6mm Remington (courtesy ammoland.com)

Doug Gilmer writes [ via AmmoLand.com]:

At 13 years old I saved enough money by Christmas of 1982 to purchase my first big game rifle, a brand new, iron sighted, Remington 700 Classic in 243 Winchester for $250. Later, I topped it with a Tasco 3x-9x; the same scope still sits on the rifle today. It has been rugged and dependable and its zero never changes. The combo have accounted for a number of deer over the years, including my first. Why change?

The 243 is often considered a starter gun for youth and women. Its low recoil makes it ideal for smaller framed shooters to shoot well without developing a flinch. It has also helped cure shooters of flinching brought on by shooting larger, heavier recoil firearms.

There will always be a debate as to whether or not the 243 is the ideal first deer rifle. But what no one can debate is that 6mm and the other .244/.243 cartridges are tried and true, solid performers.

In 1963 Remington renamed the .244 cartridge, calling it the 6mm Remington.

Over the years, hunters and shooters have had only a limited selection of .244 caliber cartridges. Not including the wildcat cartridges, the choices are primarily the 6mm Remington, the 243 Winchester, and the 240 Weatherby.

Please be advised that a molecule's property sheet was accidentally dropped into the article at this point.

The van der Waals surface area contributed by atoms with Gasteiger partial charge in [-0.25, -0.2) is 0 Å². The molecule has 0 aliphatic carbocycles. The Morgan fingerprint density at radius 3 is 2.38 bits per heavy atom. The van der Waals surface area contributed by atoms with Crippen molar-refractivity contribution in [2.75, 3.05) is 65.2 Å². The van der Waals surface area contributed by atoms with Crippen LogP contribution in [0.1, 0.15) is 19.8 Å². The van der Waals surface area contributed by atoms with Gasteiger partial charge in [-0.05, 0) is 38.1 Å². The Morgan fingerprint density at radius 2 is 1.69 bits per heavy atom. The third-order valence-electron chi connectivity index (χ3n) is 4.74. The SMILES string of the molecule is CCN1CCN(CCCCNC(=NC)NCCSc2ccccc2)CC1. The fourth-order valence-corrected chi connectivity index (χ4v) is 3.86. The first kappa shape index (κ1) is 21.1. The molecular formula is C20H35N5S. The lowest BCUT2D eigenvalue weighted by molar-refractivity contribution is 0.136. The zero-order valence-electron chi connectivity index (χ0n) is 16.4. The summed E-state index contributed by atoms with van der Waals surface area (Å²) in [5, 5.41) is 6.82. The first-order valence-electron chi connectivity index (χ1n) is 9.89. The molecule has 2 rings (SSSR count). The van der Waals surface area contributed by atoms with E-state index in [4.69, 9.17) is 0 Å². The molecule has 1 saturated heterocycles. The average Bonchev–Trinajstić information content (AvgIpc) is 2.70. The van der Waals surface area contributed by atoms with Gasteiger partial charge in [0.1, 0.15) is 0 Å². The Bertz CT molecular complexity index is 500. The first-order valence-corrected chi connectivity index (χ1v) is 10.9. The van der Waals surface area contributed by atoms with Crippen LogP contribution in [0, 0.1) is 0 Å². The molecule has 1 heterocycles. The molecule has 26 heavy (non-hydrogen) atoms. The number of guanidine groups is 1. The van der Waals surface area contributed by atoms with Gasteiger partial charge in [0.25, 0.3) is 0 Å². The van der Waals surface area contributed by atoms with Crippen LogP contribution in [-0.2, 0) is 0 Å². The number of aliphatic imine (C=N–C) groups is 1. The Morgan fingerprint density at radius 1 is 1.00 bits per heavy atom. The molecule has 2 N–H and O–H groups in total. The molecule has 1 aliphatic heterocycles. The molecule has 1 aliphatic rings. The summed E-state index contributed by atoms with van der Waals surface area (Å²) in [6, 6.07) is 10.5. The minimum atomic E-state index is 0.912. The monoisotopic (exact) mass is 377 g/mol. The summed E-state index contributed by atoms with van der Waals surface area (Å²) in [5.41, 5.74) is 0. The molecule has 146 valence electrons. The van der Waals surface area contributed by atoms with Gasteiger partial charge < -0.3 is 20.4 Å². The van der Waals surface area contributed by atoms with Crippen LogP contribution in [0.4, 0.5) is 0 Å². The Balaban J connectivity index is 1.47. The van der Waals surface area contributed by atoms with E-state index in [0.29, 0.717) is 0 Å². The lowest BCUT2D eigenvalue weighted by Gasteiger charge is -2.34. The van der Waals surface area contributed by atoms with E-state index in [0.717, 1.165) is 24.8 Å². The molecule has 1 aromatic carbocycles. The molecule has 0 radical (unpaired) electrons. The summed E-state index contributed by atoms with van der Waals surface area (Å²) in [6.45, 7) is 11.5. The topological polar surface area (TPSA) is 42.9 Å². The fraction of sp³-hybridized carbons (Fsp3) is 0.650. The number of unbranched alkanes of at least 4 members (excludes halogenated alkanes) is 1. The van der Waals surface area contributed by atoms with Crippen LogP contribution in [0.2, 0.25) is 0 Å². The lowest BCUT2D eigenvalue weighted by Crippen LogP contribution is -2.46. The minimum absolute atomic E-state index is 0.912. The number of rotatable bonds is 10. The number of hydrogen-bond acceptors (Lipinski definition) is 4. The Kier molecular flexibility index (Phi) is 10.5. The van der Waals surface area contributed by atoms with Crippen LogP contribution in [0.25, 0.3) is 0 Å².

[I am not forgetting the 243 Winchester Super Short Mag, though everyone else has, including Winchester. It was short lived and is pretty much out of serious contention today.]

Todays 6mm Remington began life in 1955 as the 244. Remington chose to neck down the 257 Roberts (based on the 7×57 Mauser) and create something new and faster. Those 244 rifles performed best with lighter, 75-90 grain bullets in its slow twist barrel. The public, however, believed a 100 grain bullet was the minimum for deer sized game and it remained a varmint cartridge.

In 1963, with popularity of the 244 being overshadowed by the 243 Winchester, Remington re-barreled its rifles to a faster 1:9 twist allowing efficient use of heavier, 100 grain bullets. It renamed the 244 the 6mm Remington.

It was too late, however. While the 6mm’s effectiveness has not diminished, its popularity has. Not even Remington chambers it today and ammunition is scarce. 6mm Remington offers little benefit over the 243 Winchester despite its slightly larger case capacity. Commercial loads only show about 100 fps or less over the 243.